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BMS Code: NAFDAC restates benefits of breastfeeding for child’s survival, cognitive development

*Nigeria’s National Agency for Food and Drug Administration and Control says breastfeeding remains a ‘high impact, low technology, cost-effective’ intervention for child’s survival, optimal cognitive development, and sustainability

Isola Moses | ConsumerConnect

The National Agency for Food and Drug Administration and Control is intensifying the enforcement of the prohibition contained in the International Code for Marketing of Breastmilk Substitute (BMS), as adopted by the World Health Assembly 1981.

ConsumerConnect reports the International Code is designed to promote, protect and support optimal breastfeeding practices.

The Nigerian regulatory agency affirms it has prohibited the promotion and sales of Breastmilk substitutes (BMS) in health facilities across the country.

Mrs. Rahila Maishanu, BMS Desk Officer, Kaduna Office of NAFDAC, noted this in Zaria, Kaduna State, at a one-day training programme for health workers on the BMS Code and its compliance in Nigeria.

The Kaduna State Primary Health Care Board organised the training in collaboration with NAFDAC, and supported by a global nutrition initiative, Alive & Thrive, under its Maternal, Infant and Young Child Nutrition programme, agency report said.

Maishanu stressed the BMS prohibition is in accordance with the International Code for Marketing of BMS, adopted by the World Health Assembly in 1981 to promote protect and support optimal breastfeeding practices.

The NAFDAC BMS Desk Officer, also described breastfeeding as a “high impact, low technology, cost-effective” intervention for child survival and optimal cognitive development and sustainability.

She, however, said sadly, the practice was still very low with a national average for early initiation of breastfeeding at 23 percent, while Kaduna state was at 13 percent.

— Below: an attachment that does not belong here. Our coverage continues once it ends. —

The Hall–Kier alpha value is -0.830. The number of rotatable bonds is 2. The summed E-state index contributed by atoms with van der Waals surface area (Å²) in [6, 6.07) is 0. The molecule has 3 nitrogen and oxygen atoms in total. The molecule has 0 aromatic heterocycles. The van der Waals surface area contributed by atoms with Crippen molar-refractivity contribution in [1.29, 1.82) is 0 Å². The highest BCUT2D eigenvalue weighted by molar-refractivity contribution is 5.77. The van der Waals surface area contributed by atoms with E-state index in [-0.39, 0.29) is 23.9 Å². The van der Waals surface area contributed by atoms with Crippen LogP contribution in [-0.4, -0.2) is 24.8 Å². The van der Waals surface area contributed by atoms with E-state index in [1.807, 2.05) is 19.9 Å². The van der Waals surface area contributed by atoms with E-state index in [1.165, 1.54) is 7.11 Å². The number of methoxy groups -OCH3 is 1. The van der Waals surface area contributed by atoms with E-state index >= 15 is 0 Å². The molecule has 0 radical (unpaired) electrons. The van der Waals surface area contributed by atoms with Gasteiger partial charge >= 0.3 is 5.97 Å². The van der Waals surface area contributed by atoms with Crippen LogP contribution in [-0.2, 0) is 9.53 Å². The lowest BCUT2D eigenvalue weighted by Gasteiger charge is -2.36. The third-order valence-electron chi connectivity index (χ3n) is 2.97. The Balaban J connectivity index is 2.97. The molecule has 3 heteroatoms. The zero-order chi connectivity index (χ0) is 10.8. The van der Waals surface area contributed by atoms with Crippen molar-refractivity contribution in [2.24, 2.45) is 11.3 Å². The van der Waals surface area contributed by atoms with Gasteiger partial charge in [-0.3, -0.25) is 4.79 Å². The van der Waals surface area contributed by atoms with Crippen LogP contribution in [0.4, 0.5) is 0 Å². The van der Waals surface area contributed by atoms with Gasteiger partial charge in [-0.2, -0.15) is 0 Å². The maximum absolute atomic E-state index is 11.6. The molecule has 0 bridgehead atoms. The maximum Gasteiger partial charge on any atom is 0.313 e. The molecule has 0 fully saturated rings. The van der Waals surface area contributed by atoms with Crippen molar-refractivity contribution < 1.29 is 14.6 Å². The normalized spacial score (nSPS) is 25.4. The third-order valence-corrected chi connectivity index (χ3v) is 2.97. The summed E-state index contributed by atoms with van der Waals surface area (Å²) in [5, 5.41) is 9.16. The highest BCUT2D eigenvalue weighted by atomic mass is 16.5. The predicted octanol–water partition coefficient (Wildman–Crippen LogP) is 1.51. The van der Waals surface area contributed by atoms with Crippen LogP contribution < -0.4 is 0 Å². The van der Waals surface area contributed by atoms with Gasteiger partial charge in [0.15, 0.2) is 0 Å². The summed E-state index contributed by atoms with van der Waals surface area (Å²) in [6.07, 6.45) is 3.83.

The national average for exclusive breastfeeding stood at 34.4 percent with Kaduna State a little bit higher at 41 percent, stated Maishanu.

Factors responsible for low national average

According Mrs. Maishanu, part of the problem is traceable to the aggressive marketing and promotion of BMS among mothers in communities including health facilities across the country.

She, nonetheless, reemphasised that the BMS Code and National Regulation, among other things, prohibited the promotion of BMS and related products, including the distribution of free or low-cost supplies in health facilities in Nigeria.

The Kaduna BMS Desk Officer further stated: “It also prohibits the advertisement of BMS and related products such as feeding bottles, cereals, teats, pacifiers, breast bumps, juice, and baby teas among others to the public or at health facilities.

“The Code equally prohibits the provision of samples of any milk or infant formula marketed for feeding infants and young children and related products to pregnant women, new mothers, or their families.”

Maishanu also said: “There shall be no company sales representatives to advise mothers or provide gifts or personal samples to health workers.

“No healthcare facility shall allow manufacturers or distributors of the BMS to use their facilities for commercial events, contests, or campaigns among other prohibitions.”

Regulator’s responsibility on International Code of Marketing BMS

Maishanu as well disclosed that NAFDAC is empowered by law to implement, monitor, and enforce the provision of the International Code of Marketing BMS, under the provisions of the NAFDAC Act Cap N1 LFN 2004.

She said that the BMS Code served as a weapon to protect breastfeeding from the negative impact of aggressive advertising and marketing techniques by infant food manufacturers on breastfeeding practices.

The International Code was developed as a global public health strategy to protect breastfeeding mothers from the aggressive marketing of baby foods and ensure safe feeding and better nutrition for babies, she stated.

Maishanu disclosed: “The implementation and enforcement of the Code is aimed at protecting, promoting, and supporting breastfeeding, by ensuring appropriate marketing and distribution of BMS.

“The aim is to contribute to the provision of safe and adequate nutrition for infants, by the protection and promotion of optimal Infant and Young Child Feeding (IYCF) for child survival, growth, and development.”

NAFDAC stressed that it was also to “protect breastfeeding from the inappropriate marketing practices of Infant food manufacturers and distributors and to build the confidence of mothers to adopt best IYCF practices.

“It also ensures the proper use of breastmilk substitutes, when necessary, by providing adequate information and through appropriate marketing and distribution.”

She, therefore, emphasised the need for the health workers to arm themselves with knowledge about the code and the national regulation to be able to do what is best for the Nigerian  children.

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